Polls have opened in Poland's general election.
As Poland looks ahead to a general election, politicians are paying special attention to voters’ hopes and fears.
The recent elections to the European Parliament showed that there is potential for a fully-fledged Green-Left progressive political movement in Poland.
Italian social democrat MEP David Sassoli has been elected president of the European Parliament, completing the roster of top EU jobs.
Incumbent President Kassym-Jomart Tokayev won Kazakhstan’s June 9 presidential election, receiving 70.96 percent of the vote (6,539,715 votes), said Central Election Commission (CEC) Member Lyazzat Suleimen at a June 10 CEC briefing on election results.
A heightened election season is starting with a jolt this weekend in Spain.
Recent developments in Russia’s foreign policy reflect the country’s struggle to preserve its status as a “great power” through modernization. Dmitri Trenin of the Moscow Center discussed how the economic crisis, China’s rising power, and Moscow’s relations with its neighbors have affected its foreign and security policy. Carnegie’s Martha Brill Olcott moderated.
Twenty years after the transition to post-communist rule, Hungarian voters at the 11th of April radically changed the country's political landscape, sending the ruling socialists into opposition and laying the ground for the centre-right to win an absolute majority in parliament in the second round of national elections.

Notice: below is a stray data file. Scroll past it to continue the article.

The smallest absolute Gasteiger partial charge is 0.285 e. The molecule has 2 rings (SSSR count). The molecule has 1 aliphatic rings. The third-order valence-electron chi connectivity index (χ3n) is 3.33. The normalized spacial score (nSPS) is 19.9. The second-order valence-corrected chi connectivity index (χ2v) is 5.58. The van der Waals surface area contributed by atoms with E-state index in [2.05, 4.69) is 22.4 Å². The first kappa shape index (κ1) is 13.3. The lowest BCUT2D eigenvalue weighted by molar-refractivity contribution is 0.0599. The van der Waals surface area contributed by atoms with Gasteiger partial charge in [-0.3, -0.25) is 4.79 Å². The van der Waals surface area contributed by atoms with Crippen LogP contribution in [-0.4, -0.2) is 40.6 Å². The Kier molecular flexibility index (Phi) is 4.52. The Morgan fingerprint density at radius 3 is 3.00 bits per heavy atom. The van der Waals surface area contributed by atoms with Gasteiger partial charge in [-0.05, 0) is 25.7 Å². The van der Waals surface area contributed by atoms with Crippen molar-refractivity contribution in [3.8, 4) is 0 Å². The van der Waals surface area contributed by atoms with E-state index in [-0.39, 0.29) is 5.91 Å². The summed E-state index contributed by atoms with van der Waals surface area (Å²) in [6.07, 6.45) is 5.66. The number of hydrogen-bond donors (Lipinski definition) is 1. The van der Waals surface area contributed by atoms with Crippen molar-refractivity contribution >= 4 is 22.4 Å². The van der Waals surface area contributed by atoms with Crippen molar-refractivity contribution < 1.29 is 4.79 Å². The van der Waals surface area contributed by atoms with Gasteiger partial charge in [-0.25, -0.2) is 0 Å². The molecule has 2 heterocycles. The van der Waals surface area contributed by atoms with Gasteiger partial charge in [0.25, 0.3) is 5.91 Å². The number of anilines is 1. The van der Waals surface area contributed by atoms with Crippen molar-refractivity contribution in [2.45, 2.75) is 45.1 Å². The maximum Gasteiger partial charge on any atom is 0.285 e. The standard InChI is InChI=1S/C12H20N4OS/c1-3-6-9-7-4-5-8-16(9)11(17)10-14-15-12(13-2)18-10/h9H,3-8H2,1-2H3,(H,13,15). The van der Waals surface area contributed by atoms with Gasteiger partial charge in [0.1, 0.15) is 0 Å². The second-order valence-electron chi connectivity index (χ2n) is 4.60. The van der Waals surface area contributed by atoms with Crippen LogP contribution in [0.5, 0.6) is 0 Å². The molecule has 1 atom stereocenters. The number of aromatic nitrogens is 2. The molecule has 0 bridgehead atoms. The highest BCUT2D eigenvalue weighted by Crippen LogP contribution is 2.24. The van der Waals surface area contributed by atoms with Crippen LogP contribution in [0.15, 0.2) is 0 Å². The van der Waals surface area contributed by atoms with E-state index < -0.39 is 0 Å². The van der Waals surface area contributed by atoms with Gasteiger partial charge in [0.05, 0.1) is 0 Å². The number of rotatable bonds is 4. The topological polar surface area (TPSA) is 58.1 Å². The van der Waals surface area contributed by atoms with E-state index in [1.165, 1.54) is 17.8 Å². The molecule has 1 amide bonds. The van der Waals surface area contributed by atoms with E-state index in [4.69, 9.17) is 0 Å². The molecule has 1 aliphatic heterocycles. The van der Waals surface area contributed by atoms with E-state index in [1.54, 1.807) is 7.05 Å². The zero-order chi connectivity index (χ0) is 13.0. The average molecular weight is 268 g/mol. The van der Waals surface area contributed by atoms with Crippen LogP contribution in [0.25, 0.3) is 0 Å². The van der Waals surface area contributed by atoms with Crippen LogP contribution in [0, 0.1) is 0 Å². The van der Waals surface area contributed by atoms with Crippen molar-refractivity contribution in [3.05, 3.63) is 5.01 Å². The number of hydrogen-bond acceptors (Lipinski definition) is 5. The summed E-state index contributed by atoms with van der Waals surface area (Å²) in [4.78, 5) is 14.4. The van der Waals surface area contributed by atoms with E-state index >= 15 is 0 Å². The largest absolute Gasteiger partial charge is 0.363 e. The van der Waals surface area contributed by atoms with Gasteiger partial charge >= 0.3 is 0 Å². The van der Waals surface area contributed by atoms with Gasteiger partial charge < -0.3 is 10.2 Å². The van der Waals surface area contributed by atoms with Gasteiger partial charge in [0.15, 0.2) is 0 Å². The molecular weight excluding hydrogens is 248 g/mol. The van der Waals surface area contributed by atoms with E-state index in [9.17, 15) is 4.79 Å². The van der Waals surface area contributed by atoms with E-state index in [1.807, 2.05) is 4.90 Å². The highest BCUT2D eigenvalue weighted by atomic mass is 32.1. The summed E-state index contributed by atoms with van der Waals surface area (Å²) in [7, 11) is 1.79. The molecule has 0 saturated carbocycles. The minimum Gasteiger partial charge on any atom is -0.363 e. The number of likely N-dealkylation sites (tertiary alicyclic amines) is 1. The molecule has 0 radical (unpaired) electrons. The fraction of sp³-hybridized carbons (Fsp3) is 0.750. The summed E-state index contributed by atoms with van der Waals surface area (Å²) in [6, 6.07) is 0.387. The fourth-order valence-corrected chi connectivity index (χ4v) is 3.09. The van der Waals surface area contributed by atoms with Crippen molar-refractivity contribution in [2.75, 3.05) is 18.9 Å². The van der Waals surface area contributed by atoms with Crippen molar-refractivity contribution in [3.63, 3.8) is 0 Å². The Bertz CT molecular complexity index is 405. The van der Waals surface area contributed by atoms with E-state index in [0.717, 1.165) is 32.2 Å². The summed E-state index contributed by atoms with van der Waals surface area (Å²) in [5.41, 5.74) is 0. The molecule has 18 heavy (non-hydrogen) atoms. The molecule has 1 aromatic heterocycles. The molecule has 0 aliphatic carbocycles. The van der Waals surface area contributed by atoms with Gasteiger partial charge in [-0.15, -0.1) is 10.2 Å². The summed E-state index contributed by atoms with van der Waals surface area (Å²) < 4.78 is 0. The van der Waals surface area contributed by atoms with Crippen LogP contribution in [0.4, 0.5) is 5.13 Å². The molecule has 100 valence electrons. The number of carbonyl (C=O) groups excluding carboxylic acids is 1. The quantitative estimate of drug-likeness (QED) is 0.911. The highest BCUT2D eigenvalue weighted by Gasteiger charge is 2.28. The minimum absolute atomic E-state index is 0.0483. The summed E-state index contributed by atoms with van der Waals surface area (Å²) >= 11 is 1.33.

As expected, opposition leader Viktor Yanukovych has won the February 7 presidential election runoff. Unlike in 2004, when Yanukovych lost a controversial poll to Viktor Yushchenko and his supporters were accused of large-scale election fraud, this time international observers said the election was free and fair. However, Prime Minister Yulia Tymoshenko has not recognized her defeat. If Yanukovych fails to form a new coalition in parliament on the spur of the moment in order to oust Tymoshenko from the government, Ukraine will face several months of uncertainty and probably early parliamentary polls.
The Russian factor in this year’s Ukrainian presidential elections is essentially a straw man and far less important key than five years ago. Russian political technologists openly worked for one candidate (Viktor Yanukovych), while Moscow allegedly sought to poison the opposition candidate (Viktor Yushchenko) and President Vladimir Putin visited Kyiv on the eve of the first and second rounds to endorse Yanukovych. Putin congratulated Yanukovych on his “victory” two days after the second round –and one day before the central election commission had released the official results.